Robusta plantation in Somwarpet taluk, Kodagu district, Karnataka. Photo taken by the author.

A history of coffee production in India

Coffee has been produced in India for over 3 centuries, traditionally in the states of Tamil Nadu, Kerala and Karnataka, with Karnataka accounting for more than 70% of the country’s coffee production. The coffee sector in India has over 300,000 holdings (2016-17) with around 659,865 people forming the labour pool (based on the average number of casual and permanent labour employed). Within Karnataka, the Kodagu district (Coorg) is the largest coffee-producing district, with more than a 50% share of total coffee produced.

The ecology of the coffee agroforestry systems of Coorg has traditionally provided climate resilience to the hill communities, economic sustenance (making it one of the wealthiest districts of India), as well as water flow to the Cauvery river. The fluctuating rainfall patterns with their high impact on coffee production have resulted in a move towards irrigation, which has replaced the traditional rain-fed agroforestry ecosystem in order to sustain coffee production and ensure a sustained income to coffee farmers.

Mixed cropping visible in the coffee agroforestry system of Kodagu. Photo taken by the author.

Reports from the Coffee Board of India (CBI) indicate a rainfall deficit of 19% between 2015-2016, resulting in production deficits of up to 25%. The length of the rainy season has seen a decrease of 14 days over the last 35 years, along with strong fluctuations in annual rainfall. While this has directly impacted coffee production and its output, it has also caused a 31% deficit in the Krishna Raja Sagara dam reservoir (built across the Cauvery river), downstream of Kodagu. In 2019 again, the district witnessed severe drought in May followed by spells of intense rainfall in July and August leading to destructive flooding. The impacts of the drought and flood on coffee plantations in 2019 are yet to be estimated.

Climate impacts on coffee productivity

According to Christian Bunn’s Modeling the climate change impacts on global coffee production, the total area under coffee production is expected to double from 2000 levels by 2050. At the same time, total production is projected to fall by at least 20% in all GCM scenarios. Between 1977 and 1997, the district of Kodagu lost up to 30% of its forest cover and doubled its area under coffee cultivation. The productivity of coffee in Kodagu fell from 3,596 kg/ha. in 2014-15 (for Arabica and Robusta) to 1,174 kg/ha. in 2016-2017, while the area under coffee production in Kodagu increased from 106,527 ha. in 2015-16 to 107,089 ha. in 2016-17.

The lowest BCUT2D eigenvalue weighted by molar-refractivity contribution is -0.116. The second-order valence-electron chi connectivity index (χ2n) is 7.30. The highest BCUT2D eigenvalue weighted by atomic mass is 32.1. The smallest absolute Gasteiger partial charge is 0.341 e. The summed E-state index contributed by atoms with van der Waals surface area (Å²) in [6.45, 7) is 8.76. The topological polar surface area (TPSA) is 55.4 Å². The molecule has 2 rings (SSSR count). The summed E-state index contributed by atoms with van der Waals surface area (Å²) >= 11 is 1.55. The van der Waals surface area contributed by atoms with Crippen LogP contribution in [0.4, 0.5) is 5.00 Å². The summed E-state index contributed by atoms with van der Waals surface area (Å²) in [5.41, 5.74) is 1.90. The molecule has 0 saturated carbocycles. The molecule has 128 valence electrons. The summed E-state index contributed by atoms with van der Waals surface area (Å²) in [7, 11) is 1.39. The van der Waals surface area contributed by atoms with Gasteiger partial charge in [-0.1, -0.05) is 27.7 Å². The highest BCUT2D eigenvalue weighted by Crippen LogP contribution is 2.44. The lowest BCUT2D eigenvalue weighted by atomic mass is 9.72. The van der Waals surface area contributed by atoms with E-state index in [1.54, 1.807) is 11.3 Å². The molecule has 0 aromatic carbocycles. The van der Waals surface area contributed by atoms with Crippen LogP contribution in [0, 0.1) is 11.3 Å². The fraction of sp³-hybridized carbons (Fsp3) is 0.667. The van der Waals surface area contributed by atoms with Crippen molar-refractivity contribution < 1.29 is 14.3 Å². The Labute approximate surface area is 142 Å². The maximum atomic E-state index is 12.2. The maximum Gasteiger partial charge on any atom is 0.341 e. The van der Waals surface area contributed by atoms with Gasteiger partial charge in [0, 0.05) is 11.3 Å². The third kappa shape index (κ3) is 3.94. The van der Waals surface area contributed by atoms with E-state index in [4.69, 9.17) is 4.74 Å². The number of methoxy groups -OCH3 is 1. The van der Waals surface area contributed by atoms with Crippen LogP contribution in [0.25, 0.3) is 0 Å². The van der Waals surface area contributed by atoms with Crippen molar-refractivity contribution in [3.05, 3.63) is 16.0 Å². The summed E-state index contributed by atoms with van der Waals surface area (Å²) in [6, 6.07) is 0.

Burning of an Arabica plant affected with White Stem Borer in Kodagu. Photo taken by the author.

The declining productivity has been attributed to climatic variations, an increase in diseases and pests such as the white stem borer which destroys Arabica crops, lower returns on investments (due to current price trends in the global coffee market) and the shift from traditional agroforestry plantations to irrigation systems.

Looking towards adaptation options

Most large planters have started taking definitive steps to reduce their vulnerability to unstable rainfall patterns by establishing irrigation systems and rainwater harvesting, and using technology. For instance, Mr Bopanna has begun the use of Hydrogel, a gel-based humectant that can retain up to 300 times its original size in water. This gel is mixed into the soil base of every individual coffee plant to make up for the loss in soil moisture due to rising temperatures and changing rainfall trends.

Water storage ponds-cum-fishing ponds within a plantation in Kodagu. Large planters are increasingly creating these ponds to combat periods of rainfall deficit. Photo taken by the author.

While large plantation owners can invest in individual adaptive systems, small planters are unable to afford these technologies and are therefore unable to cope with the impacts of climate variability. They are dependent on the policies and schemes of the Coffee Board. The Coffee Board of India (CBI) has taken numerous steps to address planters’ concerns and climate change challenges. However, a majority of its plans are centred around providing development support, subsidies, insurance and extension services.

Policy actions focused on adaptation are required to restore the ecological balance of the coffee agroforestry system and build its resilience to climate change. Investing in local dialogue and capacity building with planters across the state and aggregating the wealth of experience and data collected by each planter are necessary first steps towards developing an adaptation strategy for the sensitive region and its economy.


Cover photo was taken by the author.